Preparing Foodstuff Samples for QC Testing

Consumers are constantly confronted with scandals in the foodstuff sector. The latest scandal is the Fipronil egg scandal in the laying hen farming in the Netherlands and in Lower Saxony (Germany). What do foodstuff producers and marketers actually do to avoid such scandals? A lot, if you believe the rising costs in the area of advanced foodstuff analysis.

During the last decades, newer and more refined processes have been developed with the most sensitive detection thresholds (PCR, ELISA, or the mycotoxin analysis) for quality control, so as to lower the number or even eliminate such scandals and the probable danger for consumers.

So now, in the context of these repeated analytical processes, techniques for sample preparation of the most diverse matrixes were created. Since foodstuffs and the raw materials, respectively, convenience products are mostly composed clearly more heterogeneous like all other substance groups. Especially in relation to comminution, there are frequently limits like the rheological properties of a material, the ingredients or the volatile components which can only be prepared without regulating factors (sieves). That is why knife mills are frequently utilized. FRITSCH currently offers such a knife mill in industry quality: the Knife Mill PULVERISETTE 11. In the following article, there are examples of the comminution of foodstuffs and their backgrounds.

Hopfen und Malz Gott erhalts

The above traditional German saying seeks God’s blessing for hops and malt. Known and used as a base material for beer production, hops show much more diverse pharmacological-effective aspects. So a number of secondary plant substances like caryophyllene, humulene, as well as a few plant dyes contribute to the anti-inflammatory or soothing effects of hops. They possibly contain species-related mechanism of action to the body’s own sleep hormone melatonin. In order to analyze this in detail and to ensure an improved extraction of these ingredients, fresh female hop cones were comminuted and homogenized in the PULVERISETTE 11 at 4,000 rpm for 15 seconds.

Hop cones before and after the comminution

Figure 1. Hop cones before and after the comminution.

Hops milled at 4,000 rpm

Figure 2. Hops milled at 4,000 rpm, grinding time 15 seconds.

Mandatory Labeling of Sweets

With the purpose of identifying vitamins or other ingredients of fruit-flavored hard candy according to the mandatory product labeling, typically the candy must be mechanically processed. The frequently utilized HPLC requires only weighted samples of a few milligrams though, in which a realistic random distribution of characteristic features of the sampling appears hard. During the sample preparation, often the high content of sugars and the vitamin content are problematic. An embrittlement with liquid nitrogen seems thus inevitable, so as to change the breaking behavior of the hard candy and to ensure the temperature stability of the vitamins.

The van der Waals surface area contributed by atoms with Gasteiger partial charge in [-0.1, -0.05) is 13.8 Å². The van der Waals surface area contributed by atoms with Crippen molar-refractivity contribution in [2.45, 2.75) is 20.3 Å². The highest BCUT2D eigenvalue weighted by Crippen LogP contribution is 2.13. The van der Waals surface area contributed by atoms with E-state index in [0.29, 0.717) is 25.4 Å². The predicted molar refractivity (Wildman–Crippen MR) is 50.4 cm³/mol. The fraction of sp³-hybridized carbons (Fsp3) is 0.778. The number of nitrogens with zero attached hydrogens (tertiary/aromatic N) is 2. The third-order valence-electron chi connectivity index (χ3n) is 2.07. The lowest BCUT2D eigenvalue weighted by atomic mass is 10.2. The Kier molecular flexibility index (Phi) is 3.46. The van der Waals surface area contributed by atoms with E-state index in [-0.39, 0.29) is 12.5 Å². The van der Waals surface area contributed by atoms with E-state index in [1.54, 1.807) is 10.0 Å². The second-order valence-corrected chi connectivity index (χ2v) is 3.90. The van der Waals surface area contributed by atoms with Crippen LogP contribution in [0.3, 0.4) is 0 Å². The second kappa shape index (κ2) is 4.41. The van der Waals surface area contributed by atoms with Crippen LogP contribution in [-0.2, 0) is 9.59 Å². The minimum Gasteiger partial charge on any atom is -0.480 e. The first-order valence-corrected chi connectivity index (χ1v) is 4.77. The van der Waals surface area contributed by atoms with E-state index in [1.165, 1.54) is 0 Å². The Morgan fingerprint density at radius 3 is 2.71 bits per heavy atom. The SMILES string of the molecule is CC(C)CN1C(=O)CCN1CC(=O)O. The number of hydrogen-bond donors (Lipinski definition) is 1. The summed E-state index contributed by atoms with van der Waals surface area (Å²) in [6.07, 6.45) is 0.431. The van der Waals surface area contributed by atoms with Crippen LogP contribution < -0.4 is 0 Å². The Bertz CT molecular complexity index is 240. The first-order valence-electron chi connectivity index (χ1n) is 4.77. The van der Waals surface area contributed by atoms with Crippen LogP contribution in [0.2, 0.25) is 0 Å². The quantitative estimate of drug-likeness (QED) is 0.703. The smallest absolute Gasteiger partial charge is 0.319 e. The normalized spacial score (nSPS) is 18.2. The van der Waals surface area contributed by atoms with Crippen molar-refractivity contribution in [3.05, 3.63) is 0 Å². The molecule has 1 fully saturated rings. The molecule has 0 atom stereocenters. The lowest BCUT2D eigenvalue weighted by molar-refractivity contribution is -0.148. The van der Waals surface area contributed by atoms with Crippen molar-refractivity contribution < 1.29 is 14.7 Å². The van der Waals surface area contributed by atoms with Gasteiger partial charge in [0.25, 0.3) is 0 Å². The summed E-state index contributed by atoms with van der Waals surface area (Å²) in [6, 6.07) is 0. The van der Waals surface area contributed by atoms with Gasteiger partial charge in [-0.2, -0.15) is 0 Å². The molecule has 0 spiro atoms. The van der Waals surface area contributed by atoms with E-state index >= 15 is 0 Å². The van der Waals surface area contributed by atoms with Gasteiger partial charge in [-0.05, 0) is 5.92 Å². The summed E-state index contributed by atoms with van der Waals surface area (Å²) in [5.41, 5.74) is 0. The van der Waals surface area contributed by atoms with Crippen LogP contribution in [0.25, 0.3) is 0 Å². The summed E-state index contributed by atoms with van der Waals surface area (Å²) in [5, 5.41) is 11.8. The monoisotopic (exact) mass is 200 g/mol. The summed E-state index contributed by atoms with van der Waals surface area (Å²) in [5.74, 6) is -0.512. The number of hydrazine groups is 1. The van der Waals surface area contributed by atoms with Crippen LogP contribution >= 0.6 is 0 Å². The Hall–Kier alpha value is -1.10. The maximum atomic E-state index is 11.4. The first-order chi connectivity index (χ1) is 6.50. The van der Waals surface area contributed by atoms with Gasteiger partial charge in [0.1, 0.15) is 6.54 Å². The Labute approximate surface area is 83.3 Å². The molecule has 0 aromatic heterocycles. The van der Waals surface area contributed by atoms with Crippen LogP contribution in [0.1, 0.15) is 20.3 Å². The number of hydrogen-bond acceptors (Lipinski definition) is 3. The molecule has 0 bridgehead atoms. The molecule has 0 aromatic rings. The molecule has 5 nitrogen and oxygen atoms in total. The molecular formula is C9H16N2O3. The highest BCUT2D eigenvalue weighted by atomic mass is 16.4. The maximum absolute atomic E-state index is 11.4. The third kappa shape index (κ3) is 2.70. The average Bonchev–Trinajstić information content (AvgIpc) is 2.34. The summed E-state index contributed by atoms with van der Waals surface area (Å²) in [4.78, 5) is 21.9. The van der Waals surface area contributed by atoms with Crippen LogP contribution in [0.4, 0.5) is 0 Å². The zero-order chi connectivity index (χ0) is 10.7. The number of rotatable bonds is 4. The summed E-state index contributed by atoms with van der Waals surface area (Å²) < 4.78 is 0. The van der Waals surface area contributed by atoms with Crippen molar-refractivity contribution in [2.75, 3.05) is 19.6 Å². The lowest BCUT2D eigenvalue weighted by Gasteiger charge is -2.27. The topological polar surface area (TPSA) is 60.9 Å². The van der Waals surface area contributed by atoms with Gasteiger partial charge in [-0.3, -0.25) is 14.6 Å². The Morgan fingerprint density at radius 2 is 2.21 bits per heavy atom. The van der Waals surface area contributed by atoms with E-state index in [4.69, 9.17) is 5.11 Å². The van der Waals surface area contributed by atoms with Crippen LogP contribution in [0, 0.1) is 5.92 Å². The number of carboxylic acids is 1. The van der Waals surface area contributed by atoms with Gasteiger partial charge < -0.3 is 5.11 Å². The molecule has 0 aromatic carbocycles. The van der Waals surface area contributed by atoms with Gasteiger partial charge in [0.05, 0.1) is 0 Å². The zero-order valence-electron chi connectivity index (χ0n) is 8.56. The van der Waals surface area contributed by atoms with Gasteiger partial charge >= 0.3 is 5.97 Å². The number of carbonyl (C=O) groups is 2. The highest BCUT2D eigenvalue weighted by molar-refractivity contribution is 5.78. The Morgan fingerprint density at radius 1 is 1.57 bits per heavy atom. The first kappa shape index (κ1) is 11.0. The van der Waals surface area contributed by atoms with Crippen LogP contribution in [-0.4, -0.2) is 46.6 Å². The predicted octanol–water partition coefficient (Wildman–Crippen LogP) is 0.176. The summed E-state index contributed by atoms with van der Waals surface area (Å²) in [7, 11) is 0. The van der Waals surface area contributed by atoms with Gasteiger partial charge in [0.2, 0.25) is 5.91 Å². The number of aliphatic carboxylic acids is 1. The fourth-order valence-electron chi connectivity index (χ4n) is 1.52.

All this can also be performed using the Knife Mill PULVERISETTE 11. A previously conducted embrittlement in the stainless steel vessel along with a brief comminution of 20 seconds at 5,000 rpm, created a finely distributed powder without using too much energy.

Hard candy with liquid center, embrittled in nitrogen.

Figure 3. Hard candy with liquid center, embrittled in nitrogen.

Comminuted hard candy after 20 seconds.

Figure 4. Comminuted hard candy after 20 seconds.

On the Trail of Mycotoxins

Mycotoxins as metabolites of mildew, like aspergillus niger or aspergillus flavus, pose a health risk to the consumer. Furthermore, there are enormous economic losses due to unidentified infestation and the associated spoilage of the quality because of mildew.

Particularly important are the so called aflatoxins, as they are carcinogenic in the slightest quantities. Owing to this reason, the detection limits are in the range of a few µg/kg. Spices or nuts of any kind are particularly prone to such “mildew nests”. Based on the formation of nests in such material samples, the representative sample preparation for a laboratory sample requires a moderately large sample size. Hence, for the tests with the Knife Mill PULVERISETTE 11, approximately 800 g hazelnuts were processed.

Approximately 800 g hazelnuts.

Figure 5. Approximately 800 g hazelnuts.

At first, the interval mode of 3 x 5 seconds with 4,500 rpm was utilized, and then the whole sample was homogenized again for 15 seconds at 6,500 rpm.

Hazelnuts after 30 seconds grinding

Figure 6. Hazelnuts after 30 seconds grinding in the grinding vessel made of stainless steel.

Homogenous sample of hazelnuts.

Figure 7. Homogenous sample of hazelnuts.

This information has been sourced, reviewed and adapted from materials provided by FRITSCH GMBH - Milling and Sizing.

For more information on this source, please visit FRITSCH GMBH - Milling and Sizing.


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